Conway: There’s nothing wrong with being stress-free and at peace, but are you realizing genuine peace, or are you trying to achieve peace as something you can show off to your friends? That’s not real peace. It’s an inflated ego posture. Many spiritual aspirants never question this basic ego syndrome that all great spiritual masters want us to examine, this illusion of being a solid ego in a solid world. We need to ask ourselves, “Who or what am I?” We presume a sense of solid self in a solid world that we manipulate and exploit in different ways for getting pleasure and avoiding discomfort. Deep spirituality questions the entire delusion of a separate self.

Cooper: You’ve also written about our culture’s “self-absorbed obsession with needlessly complicated, time-consuming, distracting forms of spirituality.”

Conway: Obsessing about a spiritual practice is better in some ways than obsessing about getting money or having a beautiful body. The problem is that people can develop a false conception of enlightenment. They think it’s some special thoughtless state that can be achieved by going to meditation retreats and trying to become ever more contemplative, to reach a permanent state of formless, blissful consciousness. But none of the Eastern masters ever taught that this is the ultimate goal. Nor did Western masters like Saint Francis, who routinely entered deep samadhi states for ten to fourteen hours a day. None of them ever promoted this as the be-all, end-all state. Yes, it might help one to experience the truth that Spirit is all there is. But all authentic spiritual masters teach that one comes back to the world with an eyes-open, nondual view that expresses itself through engaged spirituality.

Some people spend vast sums of money on workshops, nutritional supplements, and high-tech “consciousness altering” gizmos in their quest for spiritual transformation. This money could be better spent helping the poor and victims of injustice. You can support a Tibetan refugee woman or a child at a Mexican orphanage for less than two hundred dollars a year. Many have been conned into spending tens of thousands on corrupt movements like Transcendental Meditation and Scientology. You could easily spend a hundred thousand dollars by the time you’re finished — if there were any finishing it.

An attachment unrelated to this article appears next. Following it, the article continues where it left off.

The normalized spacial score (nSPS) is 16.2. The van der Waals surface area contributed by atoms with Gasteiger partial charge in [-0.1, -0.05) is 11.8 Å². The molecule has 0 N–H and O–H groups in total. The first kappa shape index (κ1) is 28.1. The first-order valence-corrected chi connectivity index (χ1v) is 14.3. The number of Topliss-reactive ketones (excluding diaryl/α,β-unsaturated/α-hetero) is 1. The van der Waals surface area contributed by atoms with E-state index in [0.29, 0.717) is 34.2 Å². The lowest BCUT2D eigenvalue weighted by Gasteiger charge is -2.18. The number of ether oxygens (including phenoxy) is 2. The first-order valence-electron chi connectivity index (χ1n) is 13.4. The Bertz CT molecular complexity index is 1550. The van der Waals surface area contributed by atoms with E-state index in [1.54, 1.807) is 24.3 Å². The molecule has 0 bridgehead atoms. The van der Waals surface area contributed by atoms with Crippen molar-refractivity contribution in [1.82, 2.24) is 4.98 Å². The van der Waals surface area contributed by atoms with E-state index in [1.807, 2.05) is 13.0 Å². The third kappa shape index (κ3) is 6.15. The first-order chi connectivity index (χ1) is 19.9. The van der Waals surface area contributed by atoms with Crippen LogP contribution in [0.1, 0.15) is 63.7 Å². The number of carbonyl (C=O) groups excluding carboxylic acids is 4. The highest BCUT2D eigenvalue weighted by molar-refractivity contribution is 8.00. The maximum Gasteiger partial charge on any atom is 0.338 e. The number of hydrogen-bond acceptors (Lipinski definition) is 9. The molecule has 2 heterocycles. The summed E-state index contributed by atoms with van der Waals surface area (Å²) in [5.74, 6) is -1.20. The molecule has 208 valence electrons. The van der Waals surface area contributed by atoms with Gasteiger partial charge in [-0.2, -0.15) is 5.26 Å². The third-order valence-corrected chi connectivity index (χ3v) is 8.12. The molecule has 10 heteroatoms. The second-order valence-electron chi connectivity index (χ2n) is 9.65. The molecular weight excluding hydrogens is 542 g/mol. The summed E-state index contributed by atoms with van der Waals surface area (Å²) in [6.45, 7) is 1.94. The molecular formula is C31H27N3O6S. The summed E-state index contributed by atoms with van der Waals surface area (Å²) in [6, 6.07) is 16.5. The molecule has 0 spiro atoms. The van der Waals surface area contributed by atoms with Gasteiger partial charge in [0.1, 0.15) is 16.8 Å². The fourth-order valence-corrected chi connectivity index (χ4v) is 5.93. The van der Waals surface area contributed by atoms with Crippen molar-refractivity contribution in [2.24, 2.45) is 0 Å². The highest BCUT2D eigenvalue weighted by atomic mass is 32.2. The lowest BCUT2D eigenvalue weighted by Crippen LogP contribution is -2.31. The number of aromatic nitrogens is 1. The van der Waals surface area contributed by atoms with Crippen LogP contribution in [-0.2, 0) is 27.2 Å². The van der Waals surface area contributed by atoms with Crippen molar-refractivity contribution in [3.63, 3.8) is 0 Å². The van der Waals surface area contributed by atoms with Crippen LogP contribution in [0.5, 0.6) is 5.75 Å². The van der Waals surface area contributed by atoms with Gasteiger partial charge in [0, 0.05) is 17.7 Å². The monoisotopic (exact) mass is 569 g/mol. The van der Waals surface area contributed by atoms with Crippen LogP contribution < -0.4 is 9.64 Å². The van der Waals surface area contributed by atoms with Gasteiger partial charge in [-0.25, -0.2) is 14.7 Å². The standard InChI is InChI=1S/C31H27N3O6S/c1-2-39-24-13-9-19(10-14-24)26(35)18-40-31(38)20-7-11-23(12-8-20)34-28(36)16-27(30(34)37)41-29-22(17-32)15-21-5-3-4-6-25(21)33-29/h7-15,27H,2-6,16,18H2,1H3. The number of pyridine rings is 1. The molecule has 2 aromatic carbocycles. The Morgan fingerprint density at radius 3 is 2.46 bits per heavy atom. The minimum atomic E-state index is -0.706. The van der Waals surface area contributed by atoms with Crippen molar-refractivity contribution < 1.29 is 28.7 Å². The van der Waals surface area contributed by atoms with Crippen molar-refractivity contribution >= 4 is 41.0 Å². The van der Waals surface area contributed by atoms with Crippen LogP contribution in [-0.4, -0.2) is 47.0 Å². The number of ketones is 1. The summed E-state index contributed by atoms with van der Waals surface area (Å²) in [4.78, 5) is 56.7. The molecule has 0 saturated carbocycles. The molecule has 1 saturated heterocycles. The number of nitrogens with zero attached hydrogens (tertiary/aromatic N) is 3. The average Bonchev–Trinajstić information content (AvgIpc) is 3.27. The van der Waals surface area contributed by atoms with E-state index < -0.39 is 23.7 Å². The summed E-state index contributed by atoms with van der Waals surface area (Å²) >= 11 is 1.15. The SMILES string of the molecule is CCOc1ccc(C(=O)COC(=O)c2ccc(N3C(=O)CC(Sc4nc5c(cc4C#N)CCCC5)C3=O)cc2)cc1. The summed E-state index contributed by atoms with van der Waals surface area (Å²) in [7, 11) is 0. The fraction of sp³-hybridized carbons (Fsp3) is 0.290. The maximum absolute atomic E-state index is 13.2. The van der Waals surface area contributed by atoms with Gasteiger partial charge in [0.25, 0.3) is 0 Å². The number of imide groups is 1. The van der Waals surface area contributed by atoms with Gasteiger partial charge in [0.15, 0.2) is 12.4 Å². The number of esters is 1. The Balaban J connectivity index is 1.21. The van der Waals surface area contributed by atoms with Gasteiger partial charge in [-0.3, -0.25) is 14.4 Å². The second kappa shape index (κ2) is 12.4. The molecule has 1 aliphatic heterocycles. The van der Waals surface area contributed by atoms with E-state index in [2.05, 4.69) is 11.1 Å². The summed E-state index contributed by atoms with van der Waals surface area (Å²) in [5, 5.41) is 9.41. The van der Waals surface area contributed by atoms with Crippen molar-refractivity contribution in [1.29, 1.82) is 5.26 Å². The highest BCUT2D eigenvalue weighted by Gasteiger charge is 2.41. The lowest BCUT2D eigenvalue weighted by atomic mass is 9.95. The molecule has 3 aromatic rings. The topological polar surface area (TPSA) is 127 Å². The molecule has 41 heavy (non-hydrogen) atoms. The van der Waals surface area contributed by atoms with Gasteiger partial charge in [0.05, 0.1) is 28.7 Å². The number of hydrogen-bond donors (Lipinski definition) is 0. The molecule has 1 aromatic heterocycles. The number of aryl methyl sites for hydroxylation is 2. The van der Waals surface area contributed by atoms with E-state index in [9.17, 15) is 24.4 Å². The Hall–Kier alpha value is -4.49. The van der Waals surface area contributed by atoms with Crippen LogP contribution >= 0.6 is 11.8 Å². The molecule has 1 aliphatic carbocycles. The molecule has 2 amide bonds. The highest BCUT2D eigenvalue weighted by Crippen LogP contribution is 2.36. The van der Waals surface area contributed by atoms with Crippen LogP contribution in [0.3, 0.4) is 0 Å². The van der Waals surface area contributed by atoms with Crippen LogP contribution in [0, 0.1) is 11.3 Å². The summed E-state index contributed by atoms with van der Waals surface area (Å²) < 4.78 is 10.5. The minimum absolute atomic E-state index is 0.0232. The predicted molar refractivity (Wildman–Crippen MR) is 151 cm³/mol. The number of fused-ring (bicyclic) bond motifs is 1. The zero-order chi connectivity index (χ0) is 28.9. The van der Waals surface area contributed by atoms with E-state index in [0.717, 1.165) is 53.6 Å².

Such groups will always try to seduce people into paying for the next big experience. They hold this carrot in front of you — some new “state” or new level of initiation — if only you do x, y, and z, and pay through the nose. Too many folks have squandered valuable time and money on practices that were never really recommended by our greatest spiritual masters. The result? These people still have closed hearts, unenlightened minds, and big egos.

Cooper: So what can we do to avoid this?

Conway: We need to be savvy. For instance, many aspirants believe they need to undergo endless rigorous training to achieve a blank mind. That’s a bogus idea of enlightenment. You aren’t the mind or the body, but the pristine Awareness that transcends and includes both. What the authentic spiritual masters taught is to become not thoughtless, but thought-free; not emotionless, but emotion-free. That is, we should be free to have our thoughts and emotions and not be had by them.

So, yes, much of what passes for spirituality today is an ego project in another form: “Can yoga make me more toned and let me hang out with beautiful people?” “Can this workshop on crystals make me more wealthy and influential?” Twenty-five hundred years ago, the Buddha clearly warned about these limited forms of spirituality, from deluded forms of superstitious piety to the sort of occult magic practices that much of the New Age movement dotes on — none of which can awaken people from the dream of the grasping, clinging “me.” It all comes down to this: Are we content to muddle along in our mediocrity? Or will we awaken to the peace beyond all understanding and the healing love that embraces all beings?